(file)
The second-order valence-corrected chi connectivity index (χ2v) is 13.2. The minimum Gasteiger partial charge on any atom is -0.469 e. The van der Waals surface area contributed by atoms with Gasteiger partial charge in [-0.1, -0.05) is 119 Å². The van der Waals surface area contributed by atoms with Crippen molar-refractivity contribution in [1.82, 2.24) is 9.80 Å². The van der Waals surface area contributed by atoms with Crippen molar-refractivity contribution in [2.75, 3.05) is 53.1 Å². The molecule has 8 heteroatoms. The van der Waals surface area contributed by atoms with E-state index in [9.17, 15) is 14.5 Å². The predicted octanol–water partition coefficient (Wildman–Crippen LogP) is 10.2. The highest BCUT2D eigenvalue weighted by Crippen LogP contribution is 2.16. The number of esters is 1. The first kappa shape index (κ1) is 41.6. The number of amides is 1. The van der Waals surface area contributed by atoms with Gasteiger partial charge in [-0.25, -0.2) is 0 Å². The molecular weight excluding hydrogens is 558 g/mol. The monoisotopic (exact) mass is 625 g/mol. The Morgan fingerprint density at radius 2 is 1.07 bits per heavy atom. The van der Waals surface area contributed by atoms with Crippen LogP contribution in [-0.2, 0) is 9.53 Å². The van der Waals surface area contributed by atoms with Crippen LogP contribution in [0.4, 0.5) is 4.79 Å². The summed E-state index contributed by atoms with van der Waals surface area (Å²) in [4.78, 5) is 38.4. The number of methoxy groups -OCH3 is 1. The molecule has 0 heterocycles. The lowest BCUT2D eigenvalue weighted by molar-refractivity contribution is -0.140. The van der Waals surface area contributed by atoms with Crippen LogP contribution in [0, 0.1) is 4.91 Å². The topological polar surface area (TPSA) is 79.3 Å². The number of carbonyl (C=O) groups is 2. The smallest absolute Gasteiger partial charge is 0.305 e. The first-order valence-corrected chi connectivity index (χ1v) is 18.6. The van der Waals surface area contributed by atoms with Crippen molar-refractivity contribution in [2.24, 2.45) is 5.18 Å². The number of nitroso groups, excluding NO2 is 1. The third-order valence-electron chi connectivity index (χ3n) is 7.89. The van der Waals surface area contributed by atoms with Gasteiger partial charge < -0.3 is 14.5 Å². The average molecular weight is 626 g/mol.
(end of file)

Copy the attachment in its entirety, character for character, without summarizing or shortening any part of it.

The second-order valence-corrected chi connectivity index (χ2v) is 13.2. The minimum Gasteiger partial charge on any atom is -0.469 e. The van der Waals surface area contributed by atoms with Gasteiger partial charge in [-0.1, -0.05) is 119 Å². The van der Waals surface area contributed by atoms with Crippen molar-refractivity contribution in [1.82, 2.24) is 9.80 Å². The van der Waals surface area contributed by atoms with Crippen molar-refractivity contribution in [2.75, 3.05) is 53.1 Å². The molecule has 8 heteroatoms. The van der Waals surface area contributed by atoms with E-state index in [9.17, 15) is 14.5 Å². The predicted octanol–water partition coefficient (Wildman–Crippen LogP) is 10.2. The highest BCUT2D eigenvalue weighted by Crippen LogP contribution is 2.16. The number of esters is 1. The first kappa shape index (κ1) is 41.6. The number of amides is 1. The van der Waals surface area contributed by atoms with Gasteiger partial charge in [-0.25, -0.2) is 0 Å². The molecular weight excluding hydrogens is 558 g/mol. The monoisotopic (exact) mass is 625 g/mol. The Morgan fingerprint density at radius 2 is 1.07 bits per heavy atom. The van der Waals surface area contributed by atoms with Crippen LogP contribution in [-0.2, 0) is 9.53 Å². The van der Waals surface area contributed by atoms with Crippen LogP contribution in [0.4, 0.5) is 4.79 Å². The summed E-state index contributed by atoms with van der Waals surface area (Å²) in [4.78, 5) is 38.4. The number of methoxy groups -OCH3 is 1. The molecule has 0 heterocycles. The lowest BCUT2D eigenvalue weighted by molar-refractivity contribution is -0.140. The van der Waals surface area contributed by atoms with Crippen LogP contribution in [0, 0.1) is 4.91 Å². The topological polar surface area (TPSA) is 79.3 Å². The number of carbonyl (C=O) groups is 2. The smallest absolute Gasteiger partial charge is 0.305 e. The first-order valence-corrected chi connectivity index (χ1v) is 18.6. The van der Waals surface area contributed by atoms with Crippen molar-refractivity contribution in [2.24, 2.45) is 5.18 Å². The number of nitroso groups, excluding NO2 is 1. The third-order valence-electron chi connectivity index (χ3n) is 7.89. The van der Waals surface area contributed by atoms with Gasteiger partial charge < -0.3 is 14.5 Å². The average molecular weight is 626 g/mol.